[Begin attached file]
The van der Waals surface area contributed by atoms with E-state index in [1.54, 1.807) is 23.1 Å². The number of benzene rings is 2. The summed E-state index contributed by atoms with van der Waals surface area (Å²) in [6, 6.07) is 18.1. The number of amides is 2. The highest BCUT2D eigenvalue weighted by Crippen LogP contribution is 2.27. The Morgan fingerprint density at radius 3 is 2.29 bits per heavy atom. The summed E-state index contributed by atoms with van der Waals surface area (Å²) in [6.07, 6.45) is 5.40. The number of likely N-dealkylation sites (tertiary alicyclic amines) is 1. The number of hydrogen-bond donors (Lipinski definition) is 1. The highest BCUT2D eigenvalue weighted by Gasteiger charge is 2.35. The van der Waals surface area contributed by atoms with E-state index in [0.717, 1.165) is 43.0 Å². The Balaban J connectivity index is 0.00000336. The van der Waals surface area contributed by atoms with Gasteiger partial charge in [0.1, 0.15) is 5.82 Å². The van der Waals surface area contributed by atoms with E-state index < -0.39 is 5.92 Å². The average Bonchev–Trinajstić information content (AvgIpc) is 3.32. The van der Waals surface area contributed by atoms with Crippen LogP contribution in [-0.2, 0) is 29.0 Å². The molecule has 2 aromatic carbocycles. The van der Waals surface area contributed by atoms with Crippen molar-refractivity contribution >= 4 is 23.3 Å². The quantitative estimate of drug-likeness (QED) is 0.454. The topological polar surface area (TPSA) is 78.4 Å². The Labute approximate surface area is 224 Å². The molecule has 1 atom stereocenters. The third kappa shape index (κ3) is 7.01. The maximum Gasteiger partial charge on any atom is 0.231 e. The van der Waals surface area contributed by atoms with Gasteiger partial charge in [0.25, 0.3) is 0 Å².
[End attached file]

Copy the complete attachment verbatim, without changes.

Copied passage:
The van der Waals surface area contributed by atoms with E-state index in [1.54, 1.807) is 23.1 Å². The number of benzene rings is 2. The summed E-state index contributed by atoms with van der Waals surface area (Å²) in [6, 6.07) is 18.1. The number of amides is 2. The highest BCUT2D eigenvalue weighted by Crippen LogP contribution is 2.27. The Morgan fingerprint density at radius 3 is 2.29 bits per heavy atom. The summed E-state index contributed by atoms with van der Waals surface area (Å²) in [6.07, 6.45) is 5.40. The number of likely N-dealkylation sites (tertiary alicyclic amines) is 1. The number of hydrogen-bond donors (Lipinski definition) is 1. The highest BCUT2D eigenvalue weighted by Gasteiger charge is 2.35. The van der Waals surface area contributed by atoms with E-state index in [0.717, 1.165) is 43.0 Å². The Balaban J connectivity index is 0.00000336. The van der Waals surface area contributed by atoms with Gasteiger partial charge in [0.1, 0.15) is 5.82 Å². The van der Waals surface area contributed by atoms with E-state index < -0.39 is 5.92 Å². The average Bonchev–Trinajstić information content (AvgIpc) is 3.32. The van der Waals surface area contributed by atoms with Crippen LogP contribution in [-0.2, 0) is 29.0 Å². The molecule has 2 aromatic carbocycles. The van der Waals surface area contributed by atoms with Crippen molar-refractivity contribution >= 4 is 23.3 Å². The quantitative estimate of drug-likeness (QED) is 0.454. The topological polar surface area (TPSA) is 78.4 Å². The Labute approximate surface area is 224 Å². The molecule has 1 atom stereocenters. The third kappa shape index (κ3) is 7.01. The maximum Gasteiger partial charge on any atom is 0.231 e. The van der Waals surface area contributed by atoms with Gasteiger partial charge in [0.25, 0.3) is 0 Å².